As we move to a world in which business transactions, personal shopping and overall life experiences happen on digital platforms, companies have a responsibility to ensure that people with disabilities aren’t excluded from participating in online activities. Now’s the time to brush up on the ADA (Americans with Disabilities Act) website compliance requirements for commercial websites.
An ADA-compliant website provides an online experience accessible to all users, including those with disabilities. While ADA website compliance has been a topic of discussion for years, it has recently become a requirement. In 2018, a U.S. Circuit Court of Appeals ruled against Domino’s Pizza in an ADA website case. The court determined that “alleged inaccessibility of Domino’s website and app impedes access to the goods and services of its physical pizza franchises – which are places of public accommodation.” Then in October of 2019, the U.S. Supreme Court denied a petition from Domino’s to hear the case, leaving in place the lower court’s decision that the pizza company’s website must be accessible to people with disabilities. This was a big win for disability advocates everywhere, as it confirmed ADA website compliance is now a necessity.
To avoid any legal consequences, it is best not to put your business at risk and strive for compliance on your website, regardless of the business you’re in.
The Domino’s case was just one of 2,285 ADA website compliance lawsuits filed in 2018 in the U.S. Big names such as Home Depot, Nike, Harvard, Blue Apron and even Beyoncé were sued for the lack of accessibility of their websites. While large brands received most of the attention, a number of those named in ADA website compliance lawsuits were small- to medium-sized companies. Many businesses don’t know how to achieve compliance, and most don’t even know they are noncompliant until it’s too late. Fines, penalties and settlements can be extremely costly and now have many companies looking to achieve website compliance.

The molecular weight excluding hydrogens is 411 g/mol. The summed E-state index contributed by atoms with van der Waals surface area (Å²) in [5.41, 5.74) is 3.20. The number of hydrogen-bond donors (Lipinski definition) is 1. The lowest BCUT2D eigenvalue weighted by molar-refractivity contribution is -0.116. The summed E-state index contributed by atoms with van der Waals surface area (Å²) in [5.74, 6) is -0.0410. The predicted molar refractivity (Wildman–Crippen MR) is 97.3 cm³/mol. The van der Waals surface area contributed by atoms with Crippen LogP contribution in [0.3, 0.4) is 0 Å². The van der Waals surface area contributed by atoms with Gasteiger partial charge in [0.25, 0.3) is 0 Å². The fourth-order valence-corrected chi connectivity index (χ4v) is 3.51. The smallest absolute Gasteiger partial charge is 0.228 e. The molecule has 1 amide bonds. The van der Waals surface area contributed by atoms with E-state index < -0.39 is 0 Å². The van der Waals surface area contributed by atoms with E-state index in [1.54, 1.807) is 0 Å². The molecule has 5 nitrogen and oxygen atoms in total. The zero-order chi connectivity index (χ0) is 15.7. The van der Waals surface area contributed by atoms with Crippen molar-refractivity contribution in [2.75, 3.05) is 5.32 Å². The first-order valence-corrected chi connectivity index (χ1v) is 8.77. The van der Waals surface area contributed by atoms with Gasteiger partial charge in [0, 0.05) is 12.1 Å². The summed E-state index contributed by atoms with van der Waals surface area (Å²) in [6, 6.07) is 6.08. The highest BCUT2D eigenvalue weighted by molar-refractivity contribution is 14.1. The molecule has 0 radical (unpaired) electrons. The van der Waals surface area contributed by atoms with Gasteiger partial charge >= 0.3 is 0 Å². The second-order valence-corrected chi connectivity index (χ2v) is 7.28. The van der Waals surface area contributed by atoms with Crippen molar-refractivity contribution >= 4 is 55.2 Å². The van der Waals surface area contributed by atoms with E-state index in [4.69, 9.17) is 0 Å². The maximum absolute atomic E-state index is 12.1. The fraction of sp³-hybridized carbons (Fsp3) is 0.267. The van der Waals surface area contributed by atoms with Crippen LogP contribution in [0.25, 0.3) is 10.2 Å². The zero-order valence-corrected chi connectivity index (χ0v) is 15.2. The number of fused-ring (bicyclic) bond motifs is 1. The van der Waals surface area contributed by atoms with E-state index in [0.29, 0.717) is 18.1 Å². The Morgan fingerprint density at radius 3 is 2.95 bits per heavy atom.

We see the good in these requirements and can agree that online resources should be available to all, but many corporate marketing leaders and business owners feel lost at the prospect of making their website ADA compliant. While there are still quite a few grey areas as new regulations are being defined, we already know some baseline steps companies can take to make their websites more accessible to all people.
Who needs to comply
If your company or business is held to ADA standards for employment and physical location compliance, then your website must be compliant, too. ADA compliance is required for “places of public accommodations and commercial facilities,” meaning privately-owned, leased or operated facilities available to the public. This includes:
- Private employers with 15 or more employees
- Public entities at local and state levels
- Businesses operating for the benefit of the public, including non-profits
Regardless of the business you’re in, it is best to minimize your risk. To avoid legal consequences, start by asking your insurance provider about liability coverage that includes ADA website compliance. Then get to work on making your site compliant.
How to comply
In general, the best practices for ADA compliance are broken up into four basic principles of what a website should be: Perceivable, Operable, Understandable and Robust. These requirements cover a variety of disabilities and impairments, including auditory, visual, motor and cognitive issues. We’ve broken down the most critical aspects of each principle.